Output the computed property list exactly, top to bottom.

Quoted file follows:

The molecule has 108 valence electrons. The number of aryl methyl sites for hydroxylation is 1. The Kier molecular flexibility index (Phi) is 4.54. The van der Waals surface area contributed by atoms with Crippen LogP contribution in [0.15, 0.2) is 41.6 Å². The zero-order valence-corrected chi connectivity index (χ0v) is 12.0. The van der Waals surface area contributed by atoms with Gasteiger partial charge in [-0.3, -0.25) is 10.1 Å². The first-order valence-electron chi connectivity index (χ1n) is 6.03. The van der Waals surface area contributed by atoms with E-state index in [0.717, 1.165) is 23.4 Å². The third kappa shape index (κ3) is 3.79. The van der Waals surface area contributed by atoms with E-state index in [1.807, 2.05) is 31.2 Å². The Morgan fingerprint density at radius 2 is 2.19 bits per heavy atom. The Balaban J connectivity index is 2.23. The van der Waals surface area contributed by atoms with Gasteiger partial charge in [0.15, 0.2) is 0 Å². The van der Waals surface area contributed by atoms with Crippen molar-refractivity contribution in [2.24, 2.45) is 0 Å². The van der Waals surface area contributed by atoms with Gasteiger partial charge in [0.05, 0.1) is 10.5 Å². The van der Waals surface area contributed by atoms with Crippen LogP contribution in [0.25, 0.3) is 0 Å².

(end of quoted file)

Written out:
The molecule has 108 valence electrons. The number of aryl methyl sites for hydroxylation is 1. The Kier molecular flexibility index (Phi) is 4.54. The van der Waals surface area contributed by atoms with Crippen LogP contribution in [0.15, 0.2) is 41.6 Å². The zero-order valence-corrected chi connectivity index (χ0v) is 12.0. The van der Waals surface area contributed by atoms with Gasteiger partial charge in [-0.3, -0.25) is 10.1 Å². The first-order valence-electron chi connectivity index (χ1n) is 6.03. The van der Waals surface area contributed by atoms with E-state index in [0.717, 1.165) is 23.4 Å². The third kappa shape index (κ3) is 3.79. The van der Waals surface area contributed by atoms with E-state index in [1.807, 2.05) is 31.2 Å². The Morgan fingerprint density at radius 2 is 2.19 bits per heavy atom. The Balaban J connectivity index is 2.23. The van der Waals surface area contributed by atoms with Gasteiger partial charge in [0.15, 0.2) is 0 Å². The van der Waals surface area contributed by atoms with Crippen molar-refractivity contribution in [2.24, 2.45) is 0 Å². The van der Waals surface area contributed by atoms with Gasteiger partial charge in [0.05, 0.1) is 10.5 Å². The van der Waals surface area contributed by atoms with Crippen LogP contribution in [0.25, 0.3) is 0 Å².